A Money Coach in Canada

Follow & Subscribe

And I quote:

How things have changed. The city [vancouver] in the rain forest is the very definition of luxury, the sort of casual elegance and graceful quality of life Vancouverites have come to take for granted.

Now the rest of the world is taking note.

Vancouver’s skyline is bristling with cranes as more and more high-end hotels and condo complexes are built. Famous faces mingle with the crowds shopping at international luxury retailers. New restaurants open almost every week.

(Nat’l Post, March 29 2008, FW5)

In the immortal words of Shania Twain: That don’t impress me much. And I hope to god that’s not becoming Vancouver’s brand positioning.

Don’t get me wrong. I love genuine quality as much as the next guy. My mac. My piano. My gorgeous daschunds.

So quality, yes.

Luxury? Meh. Boring.

For one thing, it smells bad. Like exclusivity smells bad to me. What the frack does anyone gain by using luxury as a demarcation from the next person?

For another thing, it’s dumb. Most of the us – I hope? or am I kidding myself? – kinda get the fact that we’ve overconsumed, overspent, and screwed the planet and exploited about a billion people in the process. Conspicious consumption is pretty much yesterday, don’t you think? So I repeat: I hope this isn’t Vancouver’s brand, or we’ll be pretty embarrassed sooner than later.

Last. It really is boring. Compare “luxury” to “intelligent”. To “innovative”. To “creative”. Which piques your interest? Which has a breath-of-fresh-air quality to it? I’m betting luxury sounds tired in comparison.

So, marketers — if I’m reading Vancouver right, lose the “luxury” angle, already. We can do better than that. Much better. Can’t we?

About the Author

Imagine if Canadians were known for being all over their money. Engaged. Proactive. Getting out of debt. Savvy. Saving. Generous. Nancy wants to help. Nancy started her own journey with money over 15 years ago, and formed her company “Your Money by Design” in 2004 to help others along the same path. It’s not the usual financial advising/investment stuff. It’s about taking control of day-to-day finances –managing monthly cashflow effectively, spending appropriately, getting out of debt, saving. If you're ready to take control over your finances, pop by her business site, YourMoneybyDesign.com


  1. I couldn’t agree more, Nancy – people misinterpret quality with luxury. 🙂


    May 05, 2008
  2. I agree. I was visiting an outlet mall this weekend (recommended by colleagues). The sight of people grabbing at Coach bags like there’s no tomorrow just turn me off it. Yes if it’s cute and you like it, go for it girl. But putting $200 down on a purchase that clearly doesn’t match with the rest of your wardrobe of jeans and t-shirts, clearly tells me you are sheep.

    Don’t be sheep. Buy what you want, not what people tell you you should have.


    May 05, 2008
  3. [Krupo snickers at sight of “genuine quality” and “Mac” in same paragraph]

    Sorry, geek-rant, had to be done. 🙂

    I’m a partisan of the “DIY” camp when it comes to computers.

    That, and gaming.

    But yeah, if you ever see the Time Magazine “luxury” reports, it’s a one-way ticket to gagging with revulsion at… everything they write. Ugh.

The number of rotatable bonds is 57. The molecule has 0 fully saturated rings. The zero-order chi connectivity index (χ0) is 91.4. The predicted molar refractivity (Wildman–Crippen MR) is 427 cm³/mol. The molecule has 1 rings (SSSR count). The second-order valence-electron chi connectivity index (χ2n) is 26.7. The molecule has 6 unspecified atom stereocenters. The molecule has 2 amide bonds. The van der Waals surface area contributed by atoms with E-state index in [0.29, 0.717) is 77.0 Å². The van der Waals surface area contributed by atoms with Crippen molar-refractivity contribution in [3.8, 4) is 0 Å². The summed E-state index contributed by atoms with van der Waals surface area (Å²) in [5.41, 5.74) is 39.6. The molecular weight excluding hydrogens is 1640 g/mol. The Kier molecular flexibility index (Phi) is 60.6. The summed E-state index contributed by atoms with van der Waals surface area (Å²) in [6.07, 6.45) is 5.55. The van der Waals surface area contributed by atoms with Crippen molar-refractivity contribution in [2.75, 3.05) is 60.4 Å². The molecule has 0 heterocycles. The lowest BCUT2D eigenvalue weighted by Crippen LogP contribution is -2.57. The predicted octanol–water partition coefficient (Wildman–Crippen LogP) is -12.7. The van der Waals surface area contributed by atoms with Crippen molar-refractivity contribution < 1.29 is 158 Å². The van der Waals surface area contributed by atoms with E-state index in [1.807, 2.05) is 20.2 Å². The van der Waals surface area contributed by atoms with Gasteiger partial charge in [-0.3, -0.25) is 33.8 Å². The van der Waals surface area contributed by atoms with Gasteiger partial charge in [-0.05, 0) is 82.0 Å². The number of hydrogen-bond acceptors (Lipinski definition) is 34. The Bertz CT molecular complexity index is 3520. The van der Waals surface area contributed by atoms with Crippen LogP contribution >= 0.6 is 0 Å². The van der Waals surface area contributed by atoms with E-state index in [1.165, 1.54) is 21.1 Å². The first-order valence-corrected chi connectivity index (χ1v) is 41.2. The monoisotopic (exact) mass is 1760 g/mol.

May 05, 2008
  4. @Raul Maybe you could do a guest post for me (hint, hint) on water and water bottles as perceived luxury. My understanding (I could be wrong?) is that usually tap water is in fact just as good as bottled and meantime we have piles and piles of plastic bottles for our perceived luxury.
    @Esme You know, if we could all really take your last sentence to heart and live into it, I bet half our money problems would be solved on the spot.
    @Krupo You’re not only an accountant who can talk in plain english, you’re a geek too? We’ll have to take the “quality” and “mac” comment outside, but I’m impressed – how ‘geek’ are you? Ubuntu geek? I want to try gaming, but am too scared I’ll never ever live in the non-virtual world again (I have dogs? what dogs?)


    May 05, 2008
  5. Yeppers, I agree. I really like the word “Hip” — but that might be giving away my age. 😉


    May 05, 2008
  6. I’ll do the guest post, of course 🙂

    Lovely to see you tonight. I’m sorry I didn’t go for the walk, but we can definitely meet some other night for a walk! I’m also planning a blogger’s brunch (or meetup)


    May 06, 2008
  7. Angela

    My husband visited Vancouver recently (on a work trip) – he did get some time at the end of his trip to go out and do some whale watching but he said his overall impression of Vancouver was of poverty – seeing so many homeless and ill people on the streets was incredibly distressing.


    May 11, 2008
  8. E

    But how about the truly irony “socially conscious luxury” … I submit that it started with The Body Shop, and now includes such brands as Lush, Lululemon, American Apparel and other boutique designers. It’s all the mentality of showing off that you can afford expensive things, but with the extra “I’m more socially/environmentally/politically aware than you” edge. There’s no ‘brand’ that goes with Value Village and your local consignment store.


    May 19, 2008

Leave a Reply

CommentLuv badge